Check Your Romantic Ideas about Money at the Altar

On the surface my newly wedded friend and her husband appear very compatible. Both have similar personalities, temperaments, interests, and goals, both want two children, boy and a girl, and both prefer dogs to cats. Their fiscal compatibility, however, is another matter altogether. Their spending habits and styles of handling money and bills are radically different. He’s a spender who thinks nothing of dropping $1,000 on a virgin wool Armani suit, and she’s a saver who bristles at the idea of frivolous spending.

Is their nuptial train destined for derailment?

For them, and for millions of other couples, pooling finances after years of making their own money decisions and combining incomes can cause marital conflict.

Newlyweds often mistakenly think that money matters will just fall into place. Successfully merging finances requires communication, compromise, honesty and trust—the very ingredients that, in part, form a good partnership.

Whether you’re a newlywed, engaged to be married, or a seasoned couple still trying to reach a compromise after years of struggle to implement a money management system you both can work with, you’ll first want to get a few things out in the open, namely, your salaries, what you’ve saved, what you owe, what you own and what financial goals you share. Totaling your assets (all that you own) and liabilities (all that you owe) will give you a good idea of your current financial situation and will help you move toward your goals. Next, consider asking yourselves these questions.

How many accounts do we want? One, two or three?
Couples’ approaches to banking and bill paying are as different as their relationships.

They range from separate accounts where expenses are divvied up to joint checking, savings and credit card accounts. There are pros and cons for each accounting method.

A joint account for everything is handy, but requires a mutual ease with each other’s spending and banking habits. By pooling money, however, you’ll have a larger amount saved, and since financial institutions generally pay higher rates on higher balances, your money will work harder for you. A word of caution to women: merging everything into one account may inhibit your financial viability should something go awry in the marriage. Women are more likely to struggle financially after divorce or a spouse’s death, which is why it’s imperative that she establish credit in her own name and have some money of her own in the marriage.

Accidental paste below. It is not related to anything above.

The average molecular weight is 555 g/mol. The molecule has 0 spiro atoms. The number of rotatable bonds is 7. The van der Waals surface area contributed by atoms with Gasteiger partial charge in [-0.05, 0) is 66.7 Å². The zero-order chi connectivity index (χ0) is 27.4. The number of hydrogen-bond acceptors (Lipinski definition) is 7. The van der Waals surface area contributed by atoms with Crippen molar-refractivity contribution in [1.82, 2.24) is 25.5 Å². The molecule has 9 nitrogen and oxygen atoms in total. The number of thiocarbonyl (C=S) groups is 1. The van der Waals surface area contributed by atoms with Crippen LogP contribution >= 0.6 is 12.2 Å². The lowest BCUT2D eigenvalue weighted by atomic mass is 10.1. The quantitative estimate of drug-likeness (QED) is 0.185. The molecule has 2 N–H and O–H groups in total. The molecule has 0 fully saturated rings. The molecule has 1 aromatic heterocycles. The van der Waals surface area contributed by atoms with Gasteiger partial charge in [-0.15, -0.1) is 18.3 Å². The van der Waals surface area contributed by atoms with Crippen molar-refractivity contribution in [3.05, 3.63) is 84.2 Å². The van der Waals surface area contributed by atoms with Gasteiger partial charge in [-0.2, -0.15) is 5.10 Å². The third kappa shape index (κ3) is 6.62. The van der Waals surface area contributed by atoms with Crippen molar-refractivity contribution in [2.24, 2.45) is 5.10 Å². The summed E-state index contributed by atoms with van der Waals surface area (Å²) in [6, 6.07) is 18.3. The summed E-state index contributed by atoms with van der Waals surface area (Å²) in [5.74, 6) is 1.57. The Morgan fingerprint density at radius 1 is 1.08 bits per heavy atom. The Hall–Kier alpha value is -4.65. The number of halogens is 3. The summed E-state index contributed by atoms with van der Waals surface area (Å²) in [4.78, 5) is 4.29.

Separate accounts for each spouse are good for independent partners because they provide a sense of freedom. However, while separate accounts may give partners spending autonomy, they’re not very practical when it comes to paying household expenses. Additionally, you will have to pay account fees such as ATM withdrawals on both accounts.

“Spooling” which is dividing plus pooling is one way to enjoy autonomy while merging resources. Establish a joint checking account for household expenses, a joint savings account for shared goals, and to ensure spending autonomy, separate accounts for each spouse.

Another option is to open a joint checking account and money market account. Put just enough in your checking account to qualify for a higher interest rate and such perks as free checking, and put the rest in a money market account, which earns a little more interest than a savings account.

Who is responsible for paying bills?
In most couples, one person is responsible for paying bills. While this is the most efficacious approach, the partner who isn’t handling the money matters shouldn’t be left in the dark. The couple should have regular discussions of money matters; this is particularly important in case something happens to the partner who does the banking.

How should we handle spending?
It’s both counterproductive and unhealthy for couples to debate every $10 purchase. On the other hand, setting no spending boundaries is dangerous: a spouse may wake up one morning to find a Porsche parked in the driveway. Working out a reasonable budget together — one that separates fixed expenses such as mortgage and car payments, utilities and household expenses from variable expenses like clothes and entertainment — encourages couples to establish spending priorities.

In the course of developing a budget, couples should also discuss how they’d deal with an unexpected shortfall such as job loss, injury, or a major auto repair.

How can we pay off our debt?
Creating a budget will help you figure out how to pay off credit card debt and student loans in an agreed-upon time frame. To repay your debt in a hurry, consider curbing your discretionary spending on clothes and entertainment and applying the money toward paying off debt. Or, if one spouse gets a raise, put the extra money earned toward the debt. Every dollar you pay in interest means one less dollar you can put toward your goals.

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